Dr. St. Vil described her research that analyzed the impact of geographic access to substance use treatment and gender-based violence on likelihood of acquiring HIV. Among women at risk for HIV acquisition, the chance of experiencing violence decreased as geographic access to substance use treatment increased. [4] Dr. Stockman noted that this research demonstrates the need for evidence-based interventions to address structural- and community-level factors contributing to risk for HIV acquisition, such as violence, criminalization of drug use or sex work, geography, and poverty. As with all prevention interventions, these programs must be tailored to the communities they serve. 

Adolescent Girls and Young Women 

Dvora Joseph Davey, M.P.H., Ph.D., University of California, Los Angeles, David Geffen School of Medicine and Fielding School of Public Health
Krista Dong, M.D., Ragon Institute of Mass General, MIT, and Harvard

Dr.  Joseph Davey described an intervention in South Africa to increase pre-exposure prophylaxis (PrEP) initiation and adherence among pregnant and postpartum women, who experience increased likelihood of HIV acquisition due to biological and behavioral factors during pregnancy. In the intervention, 1,306 pregnant and lactating women received counseling on HIV prevention, including PrEP, at each prenatal visit through 12 months postpartum. After counseling, 86 percent of women initiated PrEP following their first prenatal visit, but adherence rapidly decreased by the three-month follow up visit.[5]  There were several barriers to daily PrEP use, such as forgetting to take the pill, side effects, and stigma. Dr. Dong underscored the need for researchers to engage with communities to better understand their needs and consider whether an intervention will work for the population and setting: “As investigators, we’re hardwired to look at biological endpoints; we’re not hardwired to think in a holistic manner about what the women want. Too often, we don’t ask what they want and need.”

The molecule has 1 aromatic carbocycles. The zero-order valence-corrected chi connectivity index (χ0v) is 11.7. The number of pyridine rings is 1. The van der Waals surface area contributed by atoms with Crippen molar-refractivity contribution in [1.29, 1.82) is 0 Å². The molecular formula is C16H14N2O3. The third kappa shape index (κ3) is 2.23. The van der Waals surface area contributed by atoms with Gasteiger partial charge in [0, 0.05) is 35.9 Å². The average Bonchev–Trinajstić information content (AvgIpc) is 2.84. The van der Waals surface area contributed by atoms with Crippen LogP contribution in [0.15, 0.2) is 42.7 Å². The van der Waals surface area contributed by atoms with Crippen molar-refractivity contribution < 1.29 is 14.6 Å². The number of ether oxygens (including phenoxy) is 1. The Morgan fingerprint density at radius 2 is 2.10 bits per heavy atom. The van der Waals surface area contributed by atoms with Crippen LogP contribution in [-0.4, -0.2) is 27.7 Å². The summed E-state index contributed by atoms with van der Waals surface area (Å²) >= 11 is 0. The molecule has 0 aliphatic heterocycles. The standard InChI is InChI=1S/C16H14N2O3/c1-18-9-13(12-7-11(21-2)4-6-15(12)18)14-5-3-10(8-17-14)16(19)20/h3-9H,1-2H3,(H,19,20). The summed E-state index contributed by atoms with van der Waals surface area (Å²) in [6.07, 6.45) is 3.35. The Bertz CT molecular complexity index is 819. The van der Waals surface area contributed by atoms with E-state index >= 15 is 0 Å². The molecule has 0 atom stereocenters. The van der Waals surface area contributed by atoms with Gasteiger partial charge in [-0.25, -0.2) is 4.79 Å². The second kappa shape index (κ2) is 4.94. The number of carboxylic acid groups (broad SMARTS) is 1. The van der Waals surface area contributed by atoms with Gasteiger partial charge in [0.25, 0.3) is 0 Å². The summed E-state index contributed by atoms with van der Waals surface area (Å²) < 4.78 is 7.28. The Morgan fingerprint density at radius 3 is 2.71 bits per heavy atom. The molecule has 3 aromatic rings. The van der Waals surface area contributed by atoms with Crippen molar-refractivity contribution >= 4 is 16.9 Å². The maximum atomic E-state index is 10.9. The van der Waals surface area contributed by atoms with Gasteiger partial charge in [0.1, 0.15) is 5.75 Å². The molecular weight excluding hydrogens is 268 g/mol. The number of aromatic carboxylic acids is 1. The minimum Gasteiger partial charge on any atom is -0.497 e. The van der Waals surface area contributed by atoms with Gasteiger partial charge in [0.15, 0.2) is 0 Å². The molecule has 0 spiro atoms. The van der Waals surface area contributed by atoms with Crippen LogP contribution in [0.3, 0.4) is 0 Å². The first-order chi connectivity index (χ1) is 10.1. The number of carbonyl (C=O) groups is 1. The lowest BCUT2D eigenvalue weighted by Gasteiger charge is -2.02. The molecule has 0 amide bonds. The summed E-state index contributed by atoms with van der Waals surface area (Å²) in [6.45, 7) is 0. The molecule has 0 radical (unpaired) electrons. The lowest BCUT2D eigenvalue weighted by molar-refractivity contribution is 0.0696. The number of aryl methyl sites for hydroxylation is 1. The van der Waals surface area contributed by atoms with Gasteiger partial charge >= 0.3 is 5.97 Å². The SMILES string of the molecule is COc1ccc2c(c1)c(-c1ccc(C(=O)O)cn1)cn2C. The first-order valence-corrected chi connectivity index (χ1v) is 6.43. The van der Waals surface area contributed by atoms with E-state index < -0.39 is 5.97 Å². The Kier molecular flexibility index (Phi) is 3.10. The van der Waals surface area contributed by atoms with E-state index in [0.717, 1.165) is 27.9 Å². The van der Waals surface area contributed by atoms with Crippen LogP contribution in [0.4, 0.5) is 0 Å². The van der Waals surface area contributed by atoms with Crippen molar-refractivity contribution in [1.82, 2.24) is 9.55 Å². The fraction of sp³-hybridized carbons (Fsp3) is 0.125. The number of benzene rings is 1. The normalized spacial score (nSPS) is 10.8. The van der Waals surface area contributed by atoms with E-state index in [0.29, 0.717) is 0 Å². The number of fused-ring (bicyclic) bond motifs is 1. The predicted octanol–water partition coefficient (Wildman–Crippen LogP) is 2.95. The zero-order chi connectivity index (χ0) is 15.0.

The full Executive Summary of the symposium will be available online within the month on the OAR website. The six panelists emphasized important considerations for women with and affected by HIV and discussed a range of research priorities to advance HIV prevention, treatment, and care related to women, aging, and multimorbidity. The symposium closed with two questions for panelists and participants to consider:

  • What are the highest research priorities for women and HIV? 
  • What would be the most impactful way[s] for NIH to advance women-centered HIV research?